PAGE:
On Mar 12, 2010, at 1:51 PM, Abd ul-Rahman Lomax wrote:
Really poorly reported. The patent implies that it's just nickel
and hydrogen, under pressure and heat. However, it also specifies
Nickel 62, which is under 3% natural abundance. But that's for
reasons of avoiding radiation. The paper says "The system on which
we operate consists of Ni, in H atmosphere and in the presence of
additives placed in a sealed container and heated by a current
passing through a resistor."
Additives? What additives? It's tempting to say "magic pixie dust."
But I don't believe that they are necessarily making this up, I'm
just noticing that, like a long line before them, they aren't
disclosing what are quite likely critical details. It's not like
nobody tried pressurizing and heating nickel and hydrogen before!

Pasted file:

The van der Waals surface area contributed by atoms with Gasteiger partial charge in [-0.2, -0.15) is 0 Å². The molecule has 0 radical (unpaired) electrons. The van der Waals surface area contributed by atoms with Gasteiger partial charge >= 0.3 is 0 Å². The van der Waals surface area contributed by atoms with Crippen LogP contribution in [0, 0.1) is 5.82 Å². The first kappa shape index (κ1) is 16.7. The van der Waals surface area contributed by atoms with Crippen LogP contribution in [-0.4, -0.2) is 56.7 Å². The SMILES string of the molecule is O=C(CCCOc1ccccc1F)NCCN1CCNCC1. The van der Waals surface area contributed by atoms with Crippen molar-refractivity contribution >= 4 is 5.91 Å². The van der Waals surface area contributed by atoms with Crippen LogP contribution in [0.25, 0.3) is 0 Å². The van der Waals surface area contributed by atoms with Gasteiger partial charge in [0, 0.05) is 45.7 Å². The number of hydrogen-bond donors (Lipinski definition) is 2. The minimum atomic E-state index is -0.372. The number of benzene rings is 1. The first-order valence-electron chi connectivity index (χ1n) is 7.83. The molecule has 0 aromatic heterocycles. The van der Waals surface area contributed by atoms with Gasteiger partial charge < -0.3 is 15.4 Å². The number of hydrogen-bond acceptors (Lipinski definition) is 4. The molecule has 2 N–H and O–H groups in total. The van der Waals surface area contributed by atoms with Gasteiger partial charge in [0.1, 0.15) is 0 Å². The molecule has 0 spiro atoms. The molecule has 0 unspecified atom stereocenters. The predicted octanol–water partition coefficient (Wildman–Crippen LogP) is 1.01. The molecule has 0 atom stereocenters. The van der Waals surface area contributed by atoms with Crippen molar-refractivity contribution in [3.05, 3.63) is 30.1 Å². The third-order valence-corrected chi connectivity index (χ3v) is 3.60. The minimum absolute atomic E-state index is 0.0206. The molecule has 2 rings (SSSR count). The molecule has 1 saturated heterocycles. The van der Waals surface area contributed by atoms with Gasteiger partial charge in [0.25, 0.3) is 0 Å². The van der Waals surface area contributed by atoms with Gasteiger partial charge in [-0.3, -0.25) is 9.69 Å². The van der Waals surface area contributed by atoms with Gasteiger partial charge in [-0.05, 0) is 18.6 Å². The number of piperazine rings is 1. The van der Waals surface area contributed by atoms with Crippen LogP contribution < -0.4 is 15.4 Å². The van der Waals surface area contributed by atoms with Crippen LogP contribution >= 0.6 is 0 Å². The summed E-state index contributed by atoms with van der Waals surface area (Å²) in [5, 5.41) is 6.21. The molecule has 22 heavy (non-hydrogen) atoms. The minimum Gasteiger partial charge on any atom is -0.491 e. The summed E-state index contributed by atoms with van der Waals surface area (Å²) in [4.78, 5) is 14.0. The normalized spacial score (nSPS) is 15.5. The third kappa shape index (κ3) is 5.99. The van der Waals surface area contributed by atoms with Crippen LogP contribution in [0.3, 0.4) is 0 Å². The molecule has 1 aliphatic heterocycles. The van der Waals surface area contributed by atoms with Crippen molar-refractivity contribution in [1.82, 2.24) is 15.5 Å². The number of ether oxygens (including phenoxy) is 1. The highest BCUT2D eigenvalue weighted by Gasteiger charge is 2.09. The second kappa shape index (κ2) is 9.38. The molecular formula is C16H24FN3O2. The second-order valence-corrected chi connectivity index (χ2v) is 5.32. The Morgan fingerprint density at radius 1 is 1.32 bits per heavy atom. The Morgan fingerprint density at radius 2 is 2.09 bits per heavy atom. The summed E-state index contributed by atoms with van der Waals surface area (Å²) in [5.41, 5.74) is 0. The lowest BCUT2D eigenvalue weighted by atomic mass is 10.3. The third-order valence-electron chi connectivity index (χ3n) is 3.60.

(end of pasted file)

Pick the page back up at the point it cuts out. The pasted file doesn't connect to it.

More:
I'll get excited when someone completely independent replicates
this. Until then, well, we've been burned too many times. Or not-
burned, as the case was. Not even hot enough to burn.
If there is a failure to fully disclose the invention, especially
additives that are essential to the operation of the device, then the
patent is not enforceable. Further, if someone discovers what
additional essential ingredients are required then they are free to
obtain a patent that includes those ingredients.